clock menu more-arrow no yes mobile

Filed under:

Remembering Kevin Maas’ breakout with the Yankees

During the summer of 1990, Kevin Maas was one of the best hitters in baseball.

New York Yankees v Baltimore Orioles Photo by Mitchell Layton/Getty Images

In the summer of 1990, Yankees fans were struggling through a season where nothing seemed to be going right. Their star first-baseman saw his power evaporate, Dave Winfield was traded out of town, and the team fell out of the race early in the season. Then unheralded prospect Kevin Maas arrived from the minors and went on a hot streak that has became the measuring stick for offensive breakouts until Gary Sanchez’s 2016 outburst.

The Yankees entered 1990 set at first base, as Don Mattingly was coming off six straight All-Star appearances and was among the best players in the game. In addition to his Gold Glove defense, Mattingly produced a 133 OPS+ while playing 158 games in 1989.

Mattingly’s back would betray him early in 1990, stealing his power and sending him to the sidelines as he attempted to manage his injury. The Yankees needed all the offense they could get, as their pitching staff was in the process of giving up the third-most runs in the league.

Maas was off to a hot start for Triple-A Columbus with 13 home runs and a .284/.390/.582 line through 57 games. The team was 15 games behind the first=place Red Sox when Maas got the call. He later said, “There was really no reason to not give me a chance. Maybe I came up in less of a pressure cooker because of that.”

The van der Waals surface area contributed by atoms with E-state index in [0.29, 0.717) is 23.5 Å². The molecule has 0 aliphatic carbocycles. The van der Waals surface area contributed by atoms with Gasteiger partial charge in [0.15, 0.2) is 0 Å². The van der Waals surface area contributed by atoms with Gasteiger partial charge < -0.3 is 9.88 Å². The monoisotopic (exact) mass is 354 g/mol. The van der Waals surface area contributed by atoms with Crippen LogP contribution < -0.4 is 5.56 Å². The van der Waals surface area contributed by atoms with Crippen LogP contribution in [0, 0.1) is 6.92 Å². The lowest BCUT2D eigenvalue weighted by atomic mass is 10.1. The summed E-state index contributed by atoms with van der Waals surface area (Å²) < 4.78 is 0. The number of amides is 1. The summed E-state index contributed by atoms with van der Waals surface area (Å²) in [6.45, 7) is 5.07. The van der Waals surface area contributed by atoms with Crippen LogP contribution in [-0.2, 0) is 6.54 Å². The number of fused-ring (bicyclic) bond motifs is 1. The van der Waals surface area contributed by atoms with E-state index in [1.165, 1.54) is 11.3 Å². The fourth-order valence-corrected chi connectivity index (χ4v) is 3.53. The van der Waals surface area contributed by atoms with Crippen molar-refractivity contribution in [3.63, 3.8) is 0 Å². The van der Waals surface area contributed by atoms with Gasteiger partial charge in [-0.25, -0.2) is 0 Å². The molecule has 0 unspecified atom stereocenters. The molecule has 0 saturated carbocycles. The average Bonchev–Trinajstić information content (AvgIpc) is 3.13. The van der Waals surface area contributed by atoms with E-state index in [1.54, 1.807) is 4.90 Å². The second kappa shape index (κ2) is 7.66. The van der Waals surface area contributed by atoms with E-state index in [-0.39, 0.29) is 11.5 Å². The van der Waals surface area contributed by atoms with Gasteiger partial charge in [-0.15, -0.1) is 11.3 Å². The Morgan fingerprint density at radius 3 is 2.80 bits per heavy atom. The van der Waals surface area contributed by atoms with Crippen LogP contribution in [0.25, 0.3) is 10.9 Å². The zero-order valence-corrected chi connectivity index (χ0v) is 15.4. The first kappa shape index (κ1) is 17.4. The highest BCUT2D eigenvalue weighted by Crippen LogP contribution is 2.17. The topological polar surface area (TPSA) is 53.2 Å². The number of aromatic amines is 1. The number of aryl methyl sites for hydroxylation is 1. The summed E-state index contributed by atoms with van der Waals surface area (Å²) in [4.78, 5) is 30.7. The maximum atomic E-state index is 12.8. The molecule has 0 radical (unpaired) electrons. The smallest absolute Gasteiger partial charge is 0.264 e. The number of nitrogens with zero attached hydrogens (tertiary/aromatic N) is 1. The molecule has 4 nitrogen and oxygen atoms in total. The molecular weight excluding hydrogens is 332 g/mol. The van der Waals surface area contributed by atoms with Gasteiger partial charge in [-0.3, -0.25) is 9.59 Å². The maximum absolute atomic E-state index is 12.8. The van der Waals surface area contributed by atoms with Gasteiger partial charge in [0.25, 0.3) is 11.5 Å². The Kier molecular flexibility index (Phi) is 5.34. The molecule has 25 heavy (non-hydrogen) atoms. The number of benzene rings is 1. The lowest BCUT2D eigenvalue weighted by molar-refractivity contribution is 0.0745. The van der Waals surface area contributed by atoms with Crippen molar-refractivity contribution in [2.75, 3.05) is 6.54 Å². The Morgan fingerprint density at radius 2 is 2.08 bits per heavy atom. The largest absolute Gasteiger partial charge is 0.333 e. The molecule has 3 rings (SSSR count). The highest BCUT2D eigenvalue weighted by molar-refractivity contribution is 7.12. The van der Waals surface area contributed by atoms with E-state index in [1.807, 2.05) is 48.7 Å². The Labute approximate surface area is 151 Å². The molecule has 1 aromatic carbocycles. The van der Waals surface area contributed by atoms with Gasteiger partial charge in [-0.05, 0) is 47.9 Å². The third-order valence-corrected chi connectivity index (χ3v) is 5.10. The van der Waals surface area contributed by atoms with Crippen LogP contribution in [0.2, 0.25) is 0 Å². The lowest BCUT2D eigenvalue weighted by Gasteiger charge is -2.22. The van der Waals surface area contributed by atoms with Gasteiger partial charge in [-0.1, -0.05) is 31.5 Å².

In his major-league debut, Maas lined a single off White Sox starter Jack McDowell in the fourth inning for his first career hit. His first home run would come on July 4th, against another elite pitcher in Kansas City’s Bret Saberhagen.

Maas continued to hit and get on base at a strong clip. His power surge rose to another level when the Yankees headed to Texas at the end of July for a three game set. Maas homered in all three games, victimizing Kevin Brown, Bobby Witt, and the legendary Nolan Ryan on consecutive nights.

Mattingly took notice and said, “He has power to the right-center field gap, and that’s big in our park.” According to Maas, Mattingly even volunteered to take ground balls at third base if it helped get Maas into the lineup that year.

On August 20th, Maas hit a home run to deep right-center field of Toronto starter Todd Stottlemyre for his 15th home run. Combined with three walks on the night, his OPS rose to 1.014 after 42 major-league games.

Maas would never reach that level again, finishing his rookie season with a .902 OPS and 21 home runs. His last home run of the year came off future Hall of Fame pitcher Jack Morris on the final day of the season.

Despite playing only half the season, Maas finished second to Sandy Alomar for the American League Rookie of the Year. He beat out players such as Kevin Appier, John Olerud and Robin Ventura in the voting.

Maas volunteered to play left field the next season for the Yankees, as Mattingly regained his ability to play everyday. Despite hitting 23 home runs in 1991, Maas only produced a .723 OPS, which was league average production, but far below the expectations he created in his rookie year. He played several more seasons for the Yankees, Twins and in Japan before leaving baseball.

Kevin Mass exploded on the scene pumping energy into a franchise that was heading to the bottom of the standings. He was unable to sustain his success long term, but is still remembered 30 years later for his offensive outburst that summer.